When you think about it, The Cardinal Sins, also known as the 7 Deadly Sins or ones that are bad enough that they (like smoking) might kill you, are so much work. Consider:

-Lust? It's the sin we want to forget about. But we can look to our religious leaders, like Ted Haggard as a reminder how to do it up royally.
-Envy? It only makes us wish we had better, juicier sins.
-Gluttony? Why think about sin so close to snack time?
-Greed? Don't criticize The American Way or you'll be immersing yourself in socialism, which --like Greed-- will take your stuff.
-Pride? We can take pleasure in such remarkable things we have to say about our sins.
-Wrath? It makes me angry just having to think about it.
-And, Sloth? Well, why bother to get into that?


In the film Jesus Camp (2006) Evangelical leader Ted Haggard called you out on your homosexuality. Just before he got busted on his.

Hell, we barely get out of the car anymore to feed our gluttony, greed, envy or lust for power. That's what drive-thru windows are for. And it is easier to exhibit our pride in being Foursquare "mayor" of City Hall by checking in, without even carrying arms and taking over the place. The late Mayor Richard J. Daley would have laughed at us, and probably does right now from the grave.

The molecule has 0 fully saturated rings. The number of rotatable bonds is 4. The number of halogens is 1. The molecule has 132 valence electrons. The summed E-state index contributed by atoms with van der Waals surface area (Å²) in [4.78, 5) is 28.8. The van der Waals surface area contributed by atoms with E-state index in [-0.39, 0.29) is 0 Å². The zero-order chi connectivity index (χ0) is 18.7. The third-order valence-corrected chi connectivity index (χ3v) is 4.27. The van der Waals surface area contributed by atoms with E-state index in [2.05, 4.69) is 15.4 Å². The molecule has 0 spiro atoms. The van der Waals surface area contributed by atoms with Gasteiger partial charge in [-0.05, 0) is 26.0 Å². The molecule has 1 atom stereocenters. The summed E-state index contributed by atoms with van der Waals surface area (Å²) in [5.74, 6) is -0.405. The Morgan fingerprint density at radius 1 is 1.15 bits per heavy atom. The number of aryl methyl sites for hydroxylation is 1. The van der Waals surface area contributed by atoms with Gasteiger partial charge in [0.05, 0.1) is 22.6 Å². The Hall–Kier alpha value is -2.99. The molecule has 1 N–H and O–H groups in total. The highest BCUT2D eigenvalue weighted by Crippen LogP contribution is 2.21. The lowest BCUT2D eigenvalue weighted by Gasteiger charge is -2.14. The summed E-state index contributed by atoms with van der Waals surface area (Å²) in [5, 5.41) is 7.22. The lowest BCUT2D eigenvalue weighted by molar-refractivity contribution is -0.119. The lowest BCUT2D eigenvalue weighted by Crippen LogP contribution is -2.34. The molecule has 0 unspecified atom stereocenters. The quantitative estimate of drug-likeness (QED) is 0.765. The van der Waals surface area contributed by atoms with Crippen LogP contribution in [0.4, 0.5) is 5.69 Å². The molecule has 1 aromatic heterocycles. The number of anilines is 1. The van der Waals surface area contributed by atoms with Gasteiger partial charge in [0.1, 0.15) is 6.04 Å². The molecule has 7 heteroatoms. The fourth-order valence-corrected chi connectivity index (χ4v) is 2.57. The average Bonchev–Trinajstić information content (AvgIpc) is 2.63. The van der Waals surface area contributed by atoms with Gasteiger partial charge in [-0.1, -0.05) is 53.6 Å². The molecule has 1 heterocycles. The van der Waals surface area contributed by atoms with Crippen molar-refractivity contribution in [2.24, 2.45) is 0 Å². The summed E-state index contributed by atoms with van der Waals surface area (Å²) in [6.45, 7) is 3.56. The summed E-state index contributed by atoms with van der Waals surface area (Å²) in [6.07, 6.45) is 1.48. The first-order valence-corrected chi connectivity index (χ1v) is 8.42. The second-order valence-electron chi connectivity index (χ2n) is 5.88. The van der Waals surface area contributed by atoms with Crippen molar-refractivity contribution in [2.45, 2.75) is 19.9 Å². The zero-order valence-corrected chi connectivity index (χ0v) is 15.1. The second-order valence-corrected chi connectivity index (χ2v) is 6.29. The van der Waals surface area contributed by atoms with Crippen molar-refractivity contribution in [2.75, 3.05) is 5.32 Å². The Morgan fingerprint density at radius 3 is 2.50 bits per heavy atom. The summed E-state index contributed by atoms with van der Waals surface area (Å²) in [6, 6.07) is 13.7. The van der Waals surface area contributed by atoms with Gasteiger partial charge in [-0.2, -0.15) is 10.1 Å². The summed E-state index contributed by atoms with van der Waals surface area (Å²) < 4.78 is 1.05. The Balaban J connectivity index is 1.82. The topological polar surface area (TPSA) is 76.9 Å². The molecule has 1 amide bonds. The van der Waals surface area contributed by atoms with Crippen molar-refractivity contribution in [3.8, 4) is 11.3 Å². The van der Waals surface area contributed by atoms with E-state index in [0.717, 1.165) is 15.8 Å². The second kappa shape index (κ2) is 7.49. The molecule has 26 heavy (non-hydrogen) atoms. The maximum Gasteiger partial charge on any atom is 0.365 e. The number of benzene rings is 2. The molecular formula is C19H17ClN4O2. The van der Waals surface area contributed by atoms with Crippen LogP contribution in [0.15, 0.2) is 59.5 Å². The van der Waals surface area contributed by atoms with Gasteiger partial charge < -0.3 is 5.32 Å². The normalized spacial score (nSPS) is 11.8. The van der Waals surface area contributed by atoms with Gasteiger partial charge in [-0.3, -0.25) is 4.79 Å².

So why not make things easy? Let's recognize rebellion as the original sin, 8th Deadly Sin, maybe... the one that encompasses all the others in one.

This declaration would make sinning quick and efficient, and let us get on to our lives as the screw-ups we were meant to be. If we didn't fulfill that role, it would be a sin.


Andy Frye grew up Roman Catholic, went to public school, and volunteered to be an altar boy. Some say it was a calculated move to liven up the boredom of church.